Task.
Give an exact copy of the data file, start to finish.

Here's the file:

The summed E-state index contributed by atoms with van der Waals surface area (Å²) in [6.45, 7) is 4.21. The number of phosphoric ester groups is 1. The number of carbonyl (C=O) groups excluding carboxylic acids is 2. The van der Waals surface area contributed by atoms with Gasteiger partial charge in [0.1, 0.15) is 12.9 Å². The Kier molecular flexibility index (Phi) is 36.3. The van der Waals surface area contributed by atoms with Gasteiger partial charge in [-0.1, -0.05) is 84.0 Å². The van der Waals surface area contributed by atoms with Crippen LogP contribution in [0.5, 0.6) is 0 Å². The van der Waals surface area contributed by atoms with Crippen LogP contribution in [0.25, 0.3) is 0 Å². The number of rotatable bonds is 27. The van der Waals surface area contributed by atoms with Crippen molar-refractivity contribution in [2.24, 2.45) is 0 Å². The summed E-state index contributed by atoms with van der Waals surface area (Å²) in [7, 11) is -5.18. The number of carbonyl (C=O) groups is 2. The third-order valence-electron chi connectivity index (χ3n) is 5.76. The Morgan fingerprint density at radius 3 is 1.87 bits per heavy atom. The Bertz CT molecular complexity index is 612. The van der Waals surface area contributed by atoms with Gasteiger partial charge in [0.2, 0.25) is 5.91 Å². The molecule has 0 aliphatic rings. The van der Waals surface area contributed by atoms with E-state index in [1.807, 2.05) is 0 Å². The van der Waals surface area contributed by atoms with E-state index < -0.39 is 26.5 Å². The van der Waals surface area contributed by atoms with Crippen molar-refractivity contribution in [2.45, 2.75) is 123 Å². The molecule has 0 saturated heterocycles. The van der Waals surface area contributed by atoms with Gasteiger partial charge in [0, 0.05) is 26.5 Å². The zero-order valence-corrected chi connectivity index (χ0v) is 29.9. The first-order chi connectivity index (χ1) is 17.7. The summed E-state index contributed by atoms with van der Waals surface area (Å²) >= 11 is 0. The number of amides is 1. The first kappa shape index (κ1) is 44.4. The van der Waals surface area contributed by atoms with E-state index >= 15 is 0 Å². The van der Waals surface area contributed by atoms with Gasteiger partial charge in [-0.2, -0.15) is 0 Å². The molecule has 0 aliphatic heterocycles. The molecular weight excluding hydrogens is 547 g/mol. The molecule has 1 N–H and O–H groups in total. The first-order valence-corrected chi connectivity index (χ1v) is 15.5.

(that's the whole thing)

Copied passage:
The summed E-state index contributed by atoms with van der Waals surface area (Å²) in [6.45, 7) is 4.21. The number of phosphoric ester groups is 1. The number of carbonyl (C=O) groups excluding carboxylic acids is 2. The van der Waals surface area contributed by atoms with Gasteiger partial charge in [0.1, 0.15) is 12.9 Å². The Kier molecular flexibility index (Phi) is 36.3. The van der Waals surface area contributed by atoms with Gasteiger partial charge in [-0.1, -0.05) is 84.0 Å². The van der Waals surface area contributed by atoms with Crippen LogP contribution in [0.5, 0.6) is 0 Å². The van der Waals surface area contributed by atoms with Crippen LogP contribution in [0.25, 0.3) is 0 Å². The number of rotatable bonds is 27. The van der Waals surface area contributed by atoms with Crippen molar-refractivity contribution in [2.24, 2.45) is 0 Å². The summed E-state index contributed by atoms with van der Waals surface area (Å²) in [7, 11) is -5.18. The number of carbonyl (C=O) groups is 2. The third-order valence-electron chi connectivity index (χ3n) is 5.76. The Morgan fingerprint density at radius 3 is 1.87 bits per heavy atom. The Bertz CT molecular complexity index is 612. The van der Waals surface area contributed by atoms with Gasteiger partial charge in [0.2, 0.25) is 5.91 Å². The molecule has 0 aliphatic rings. The van der Waals surface area contributed by atoms with E-state index in [1.807, 2.05) is 0 Å². The van der Waals surface area contributed by atoms with E-state index < -0.39 is 26.5 Å². The van der Waals surface area contributed by atoms with Crippen molar-refractivity contribution in [2.45, 2.75) is 123 Å². The molecule has 0 saturated heterocycles. The van der Waals surface area contributed by atoms with Gasteiger partial charge in [0, 0.05) is 26.5 Å². The zero-order valence-corrected chi connectivity index (χ0v) is 29.9. The first-order chi connectivity index (χ1) is 17.7. The summed E-state index contributed by atoms with van der Waals surface area (Å²) >= 11 is 0. The number of amides is 1. The first kappa shape index (κ1) is 44.4. The van der Waals surface area contributed by atoms with E-state index >= 15 is 0 Å². The van der Waals surface area contributed by atoms with Gasteiger partial charge in [-0.2, -0.15) is 0 Å². The molecule has 0 aliphatic heterocycles. The molecular weight excluding hydrogens is 547 g/mol. The molecule has 1 N–H and O–H groups in total. The first-order valence-corrected chi connectivity index (χ1v) is 15.5.